Search just our sites by using our customised search engine

Unique Cottages | Electric Scotland's Classified Directory

Click here to get a Printer Friendly PageSmiley

12 Days of Christmas
by WindWalker

By Ronald R. Caseby, Chichester, WS, England, UK. PO19 5DN

Origin of "The Twelve Days of Christmas"

The above song to most people is just a nonsense rhyme set to music. But it is more than just a repetitious melody and had quite a serious purpose when it was written. Roman Catholics in England during the period 1558 to 1829 were prohibited from any practice of their faith by law in private or in public. It was in fact a crime to be a Roman Catholic.

"The Twelve Days of Christmas" was written in England as one of the "Catechism Songs" to help secret young Roman Catholics learn the tenets of their faith. The poem was a memory aid for those unenlightened times when to be caught with anything in writing indicating adherence to the Roman Catholic faith could not only get you transported to a nasty place such as America, but also imprisoned, beheaded or hanged.

The song's gifts are hidden meanings to the teachings of the faith. The "true love" mentioned in the song doesn't refer to an earthly suitor, it refers to God. The "me" who receives the presents refers to every baptised person. The partridge in a pear tree is Jesus Christ and the two turtle doves are the old and new Testaments.

The other verses represent the following:

3 French Hens are Faith, Hope and Charity,

4 Calling Bird are The Four Gospels,

5 Golden Rings are the first five books of the Old Testament,

6 Geese A-Laying are the six days of creation,

7 Swans A-Swimming are the seven gifts of The Holy Spirit,

8 Maids A-Milking are the eight beatitudes,

9 Ladies Dancing are the nine fruits of the Holy Spirit,

10 Lords A-Leaping are the Ten Commandments,

11 Pipers Piping are the eleven faithful apostles,

12 Drummers Drumming are the twelve points of doctrine in the Apostle's Creed.


[Editor's Note: "The Origin of the Twelve Days of Christmas" arrived, I thought, too late for publication this year, but Ron explained as follows why it is timely.]

The Twelve days of Christmas start the day after Christmas Day, and end twelve days later on the 6th January with the Feast of Epiphany. Epiphany being from the Greek word for "manifestation," it being both a celebration of the Christ's Baptism (later reduced by the Church authorities to the solemn blessing of the Baptismal water) and of the revelation to the Three Wise Men, or Kings, or Magi. Shakespeare's play "Twelfth Night" makes the old reckoning of dates clear and also of the belief that the Christmas decorations should come down, and the tree removed from the house, 12 days after Christmas Day. Many Roman Catholic and high Anglican Churches in the UK would not sing Christmas Carols before Christmas Day. Even the traditional Nine Lessons and Carols Service was not held before the Sunday after Christmas Day. It was also normal when I was a child in the 1940s for all the family to help put up the decorations on Christmas Eve and sing all but the last verse (reserved for Christmas Day) of "The Holly and the Ivy" as we worked. This jolly time would end with Evening Prayers after which we children would hang one of our socks (usually the largest we could find) by an unlit fireplace and go to bed very tired for it was by then much later than our usual bedtime. On these occasions "The Holly and the Ivy" was called a Carol but was a lesson for us on how the ancient heathen religions of our country were replaced by Christian worship. Many of these old traditions seemed to break down during World War II and have all but vanished. But there are still some diehards. An elderly lady admonished me less than six days before Christmas Day 2002 for humming Carols in our Public Swimming Pool as I did my daily exercises. She said she objected not to my happiness but to the tunes being those for Carols which should not be voiced until Christmas Day. The day after Christmas Day in the UK is known as Boxing Day when we are supposed to open our Christmas "Boxes" (just another word for wrapped goods) which Santa brought to us in the early hours of Christmas Day morning and left in our stockings. So the 26th of December is called Boxing Day and marks the first of the 12 days of Christmas.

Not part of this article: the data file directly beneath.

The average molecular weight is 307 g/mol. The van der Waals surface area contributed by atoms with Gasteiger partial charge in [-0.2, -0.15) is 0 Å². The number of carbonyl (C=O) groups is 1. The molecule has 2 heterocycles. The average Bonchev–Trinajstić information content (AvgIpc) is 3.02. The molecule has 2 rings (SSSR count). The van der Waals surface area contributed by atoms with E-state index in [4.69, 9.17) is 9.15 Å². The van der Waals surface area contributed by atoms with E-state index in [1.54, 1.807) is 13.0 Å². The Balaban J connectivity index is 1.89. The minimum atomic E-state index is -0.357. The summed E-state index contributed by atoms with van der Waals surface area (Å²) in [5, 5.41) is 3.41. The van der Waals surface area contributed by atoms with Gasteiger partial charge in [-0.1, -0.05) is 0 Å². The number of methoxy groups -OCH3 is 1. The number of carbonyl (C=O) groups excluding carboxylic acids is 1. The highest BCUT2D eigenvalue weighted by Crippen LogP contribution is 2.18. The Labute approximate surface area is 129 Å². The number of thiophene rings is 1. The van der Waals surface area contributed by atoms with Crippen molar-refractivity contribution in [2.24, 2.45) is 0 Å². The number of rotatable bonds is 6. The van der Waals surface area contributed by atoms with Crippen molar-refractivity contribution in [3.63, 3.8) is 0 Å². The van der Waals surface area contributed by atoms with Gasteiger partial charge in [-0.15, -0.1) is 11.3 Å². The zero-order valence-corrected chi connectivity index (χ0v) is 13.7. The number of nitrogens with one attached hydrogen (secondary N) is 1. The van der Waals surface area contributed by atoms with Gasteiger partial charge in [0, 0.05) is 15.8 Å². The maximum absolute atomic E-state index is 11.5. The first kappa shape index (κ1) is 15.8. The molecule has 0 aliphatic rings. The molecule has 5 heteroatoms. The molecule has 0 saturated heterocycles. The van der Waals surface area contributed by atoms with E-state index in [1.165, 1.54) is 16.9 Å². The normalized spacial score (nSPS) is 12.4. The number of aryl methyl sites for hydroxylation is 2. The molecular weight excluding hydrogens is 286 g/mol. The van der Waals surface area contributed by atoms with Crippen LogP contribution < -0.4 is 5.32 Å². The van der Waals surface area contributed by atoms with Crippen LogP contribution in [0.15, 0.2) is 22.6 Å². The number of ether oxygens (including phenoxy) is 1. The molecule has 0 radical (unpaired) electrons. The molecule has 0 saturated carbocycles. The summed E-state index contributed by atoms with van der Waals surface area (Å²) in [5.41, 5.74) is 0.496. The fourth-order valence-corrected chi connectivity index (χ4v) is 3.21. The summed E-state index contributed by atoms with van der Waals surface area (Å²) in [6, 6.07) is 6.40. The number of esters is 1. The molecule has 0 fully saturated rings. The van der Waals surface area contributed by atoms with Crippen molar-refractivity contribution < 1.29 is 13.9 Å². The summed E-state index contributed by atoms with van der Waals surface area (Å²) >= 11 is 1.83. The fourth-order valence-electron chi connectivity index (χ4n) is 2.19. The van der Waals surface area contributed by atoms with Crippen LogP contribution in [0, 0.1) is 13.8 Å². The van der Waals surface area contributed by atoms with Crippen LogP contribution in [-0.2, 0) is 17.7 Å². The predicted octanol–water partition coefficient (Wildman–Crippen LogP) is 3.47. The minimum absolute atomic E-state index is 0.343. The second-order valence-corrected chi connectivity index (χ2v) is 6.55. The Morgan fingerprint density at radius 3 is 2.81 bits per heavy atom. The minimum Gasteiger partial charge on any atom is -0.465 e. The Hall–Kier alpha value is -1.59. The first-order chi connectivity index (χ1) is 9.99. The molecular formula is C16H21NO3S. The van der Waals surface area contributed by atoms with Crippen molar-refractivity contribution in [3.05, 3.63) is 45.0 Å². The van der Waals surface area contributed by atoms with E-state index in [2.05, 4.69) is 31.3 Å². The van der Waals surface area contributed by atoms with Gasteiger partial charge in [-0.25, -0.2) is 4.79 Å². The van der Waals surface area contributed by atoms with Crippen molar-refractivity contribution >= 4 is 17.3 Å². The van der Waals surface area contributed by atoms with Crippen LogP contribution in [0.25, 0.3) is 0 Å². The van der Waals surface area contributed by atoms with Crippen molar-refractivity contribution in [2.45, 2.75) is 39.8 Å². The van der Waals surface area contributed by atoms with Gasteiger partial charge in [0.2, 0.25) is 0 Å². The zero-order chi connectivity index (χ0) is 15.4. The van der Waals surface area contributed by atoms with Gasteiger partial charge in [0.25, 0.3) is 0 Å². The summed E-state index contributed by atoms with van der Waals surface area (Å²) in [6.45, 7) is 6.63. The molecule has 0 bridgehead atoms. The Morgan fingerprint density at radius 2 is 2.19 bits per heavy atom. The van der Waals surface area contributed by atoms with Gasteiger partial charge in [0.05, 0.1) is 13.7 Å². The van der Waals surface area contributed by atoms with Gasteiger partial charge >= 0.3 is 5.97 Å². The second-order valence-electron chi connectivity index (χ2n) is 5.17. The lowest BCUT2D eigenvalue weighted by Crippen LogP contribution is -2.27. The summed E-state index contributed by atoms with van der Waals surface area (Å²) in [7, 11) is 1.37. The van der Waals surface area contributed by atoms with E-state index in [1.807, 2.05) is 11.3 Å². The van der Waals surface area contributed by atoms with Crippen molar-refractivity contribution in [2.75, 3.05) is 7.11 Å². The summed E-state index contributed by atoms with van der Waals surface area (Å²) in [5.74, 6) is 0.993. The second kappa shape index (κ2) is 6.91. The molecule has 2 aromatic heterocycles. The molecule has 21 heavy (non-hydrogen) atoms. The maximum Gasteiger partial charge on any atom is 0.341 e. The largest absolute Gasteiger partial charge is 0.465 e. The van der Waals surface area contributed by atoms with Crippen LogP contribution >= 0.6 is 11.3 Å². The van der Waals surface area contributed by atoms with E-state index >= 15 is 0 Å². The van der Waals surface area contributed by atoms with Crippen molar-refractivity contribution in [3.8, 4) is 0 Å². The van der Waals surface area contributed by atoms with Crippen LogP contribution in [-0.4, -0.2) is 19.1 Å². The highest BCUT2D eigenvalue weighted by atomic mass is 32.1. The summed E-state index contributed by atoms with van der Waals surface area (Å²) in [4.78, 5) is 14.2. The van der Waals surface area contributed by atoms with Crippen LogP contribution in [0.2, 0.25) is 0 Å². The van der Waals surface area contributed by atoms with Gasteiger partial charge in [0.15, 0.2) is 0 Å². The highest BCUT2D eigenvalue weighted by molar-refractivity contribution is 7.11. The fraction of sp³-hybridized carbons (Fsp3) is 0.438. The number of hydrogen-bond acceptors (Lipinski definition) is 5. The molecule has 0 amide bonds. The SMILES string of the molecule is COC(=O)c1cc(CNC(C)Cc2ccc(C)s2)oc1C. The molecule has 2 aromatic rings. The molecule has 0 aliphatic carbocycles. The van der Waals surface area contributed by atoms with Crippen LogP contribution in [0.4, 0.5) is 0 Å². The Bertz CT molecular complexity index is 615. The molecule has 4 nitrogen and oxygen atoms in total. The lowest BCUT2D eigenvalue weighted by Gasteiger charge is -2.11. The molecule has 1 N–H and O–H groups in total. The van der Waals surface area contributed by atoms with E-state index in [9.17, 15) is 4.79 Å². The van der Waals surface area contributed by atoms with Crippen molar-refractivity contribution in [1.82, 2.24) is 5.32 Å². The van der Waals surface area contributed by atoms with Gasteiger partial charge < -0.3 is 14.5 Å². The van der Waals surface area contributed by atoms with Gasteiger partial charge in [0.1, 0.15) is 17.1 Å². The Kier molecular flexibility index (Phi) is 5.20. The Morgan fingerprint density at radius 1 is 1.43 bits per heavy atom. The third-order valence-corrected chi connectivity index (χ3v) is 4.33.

Thus, "The Twelve Days of Christmas" starts off with "On the first day of Christmas . . ." because it was thought wrong when it was written for Christians to sing Carols outside of Church before Boxing Day. So, being a very proper young lass, the subject of the Carol would open the first gift that her true love had sent on Boxing Day. That "true love" represented God who had sent Jesus to be born the day before, and all the gifts sent on the subsequent days of Christmas were gifts disguised in the words of the song that came to all believers from God through his son Jesus Christ.

So you would be correct to publish the facts about the Carol "The Twelve Days of Christmas" at any time between 26th December 2002 and 6th January 2003 according to these ancient facts and standards.

Return to Poems and Stories


This comment system requires you to be logged in through either a Disqus account or an account you already have with Google, Twitter, Facebook or Yahoo. In the event you don't have an account with any of these companies then you can create an account with Disqus. All comments are moderated so they won't display until the moderator has approved your comment.

comments powered by Disqus